During Katayoun's early teens, following the Iranian-Islamic Revolution in 1979, Iran spent eight long years at war with Iraq. Katayoun, in high school at this time, was encouraged by the staff to use her drawing and painting skills to create several large wall murals of soldiers, tanks, and war stories. For a teenager, the militaristic subject matter was disturbing; however, Katayoun chose to turn it into a positive educational experience, focusing strongly and methodically on the human form.
After several years working as a self-taught artist, she decided to pursue a formal art education in 1993. During her studies at Tehran’s Alzahra University of Art she was introduced to a much larger art world. Katayoun was intensely moved by abstract artists like Wassily Kandinsky, Paul Klee, and Joan Miró. From here her curiosity grew and after receiving her Bachelor of Fine Arts degree in 1997, she knew she had to experience more of the world.
This curiosity for the art and culture of other lands has taken her on a journey of discovery. In 2000 she moved to Turkey. She lived there for 3 years and received a Master of Fine Arts degree from Hacettepe University of Art in Ankara.
In 2003, Katayoun moved to the United States. She has since traveled through many parts of the country. She has lived in California, Michigan, and Florida, and currently, she lives in Pennsylvania. In 2013 she decided to study for a year in the Post Baccalaureate program at Pennsylvania Academy of the Fine Arts to experience art education in this country. From there she was introduced to major figurative painters Vincent Desiderio and Renee Foulks, as well as others. She also started sculpture with John Horn in an effort to study the human figure in a medium other than paint. This experience was a turning point for Katayoun, and her art works have transitioned from abstract to figurative. She says, "Figurative arts allow me to work conceptually and portray my ideas about life."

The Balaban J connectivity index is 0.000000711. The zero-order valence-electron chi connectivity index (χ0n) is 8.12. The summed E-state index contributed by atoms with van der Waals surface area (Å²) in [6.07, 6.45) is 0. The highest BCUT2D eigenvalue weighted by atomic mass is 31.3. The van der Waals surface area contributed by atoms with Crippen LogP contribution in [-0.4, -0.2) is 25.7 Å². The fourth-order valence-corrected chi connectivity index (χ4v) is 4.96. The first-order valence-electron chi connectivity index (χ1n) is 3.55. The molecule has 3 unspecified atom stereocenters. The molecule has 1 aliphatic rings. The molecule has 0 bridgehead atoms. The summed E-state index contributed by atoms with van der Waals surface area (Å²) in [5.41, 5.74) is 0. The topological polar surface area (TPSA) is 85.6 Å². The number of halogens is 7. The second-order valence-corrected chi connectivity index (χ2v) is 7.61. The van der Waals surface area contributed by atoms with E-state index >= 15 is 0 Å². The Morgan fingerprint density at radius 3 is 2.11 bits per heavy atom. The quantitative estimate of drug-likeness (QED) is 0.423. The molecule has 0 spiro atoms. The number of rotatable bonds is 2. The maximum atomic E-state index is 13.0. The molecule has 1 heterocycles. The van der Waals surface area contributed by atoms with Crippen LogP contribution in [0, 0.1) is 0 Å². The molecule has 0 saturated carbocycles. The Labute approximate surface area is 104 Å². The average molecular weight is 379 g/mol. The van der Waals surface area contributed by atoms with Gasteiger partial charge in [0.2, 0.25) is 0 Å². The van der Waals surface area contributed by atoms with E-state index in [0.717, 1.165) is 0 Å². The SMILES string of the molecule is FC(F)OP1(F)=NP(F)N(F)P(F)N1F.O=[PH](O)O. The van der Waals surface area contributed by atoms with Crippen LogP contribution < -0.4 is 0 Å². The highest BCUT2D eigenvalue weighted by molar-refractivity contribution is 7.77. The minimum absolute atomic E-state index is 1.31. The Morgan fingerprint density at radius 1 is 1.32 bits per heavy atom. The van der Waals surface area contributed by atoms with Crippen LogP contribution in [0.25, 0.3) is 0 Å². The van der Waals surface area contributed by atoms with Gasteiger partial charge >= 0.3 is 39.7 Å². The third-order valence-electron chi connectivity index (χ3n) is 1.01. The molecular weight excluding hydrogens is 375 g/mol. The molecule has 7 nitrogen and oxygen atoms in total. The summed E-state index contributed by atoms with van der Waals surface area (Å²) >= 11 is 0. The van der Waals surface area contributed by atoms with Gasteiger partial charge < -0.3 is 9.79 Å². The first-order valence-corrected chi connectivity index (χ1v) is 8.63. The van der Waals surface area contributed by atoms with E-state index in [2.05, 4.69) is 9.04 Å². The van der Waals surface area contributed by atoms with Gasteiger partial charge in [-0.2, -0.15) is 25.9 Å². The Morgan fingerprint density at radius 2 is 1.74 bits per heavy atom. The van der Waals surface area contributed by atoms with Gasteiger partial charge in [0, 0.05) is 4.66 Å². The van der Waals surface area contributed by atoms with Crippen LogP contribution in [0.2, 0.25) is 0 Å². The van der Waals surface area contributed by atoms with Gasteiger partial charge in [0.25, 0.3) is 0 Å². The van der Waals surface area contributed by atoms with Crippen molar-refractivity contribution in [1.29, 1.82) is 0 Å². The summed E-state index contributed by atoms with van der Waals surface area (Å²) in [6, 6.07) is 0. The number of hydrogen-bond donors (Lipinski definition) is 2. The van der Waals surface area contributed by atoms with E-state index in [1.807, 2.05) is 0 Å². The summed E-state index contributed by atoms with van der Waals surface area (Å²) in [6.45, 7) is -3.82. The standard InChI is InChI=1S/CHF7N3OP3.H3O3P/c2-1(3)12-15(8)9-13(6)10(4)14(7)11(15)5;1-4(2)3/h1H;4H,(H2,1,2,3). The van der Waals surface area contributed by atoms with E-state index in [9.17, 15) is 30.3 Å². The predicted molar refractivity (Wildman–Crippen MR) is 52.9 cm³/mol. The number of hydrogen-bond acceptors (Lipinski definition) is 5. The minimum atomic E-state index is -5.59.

Since the mid-2000s, much of Katayoun’s art (stylistically abstract expressionistic pieces) has been sold to private collectors. Oakland University in Michigan commissioned her to paint a series for display in their Kresge Library and an upscale hotel in Michigan commissioned her to create a series of paintings for their lobby and business offices.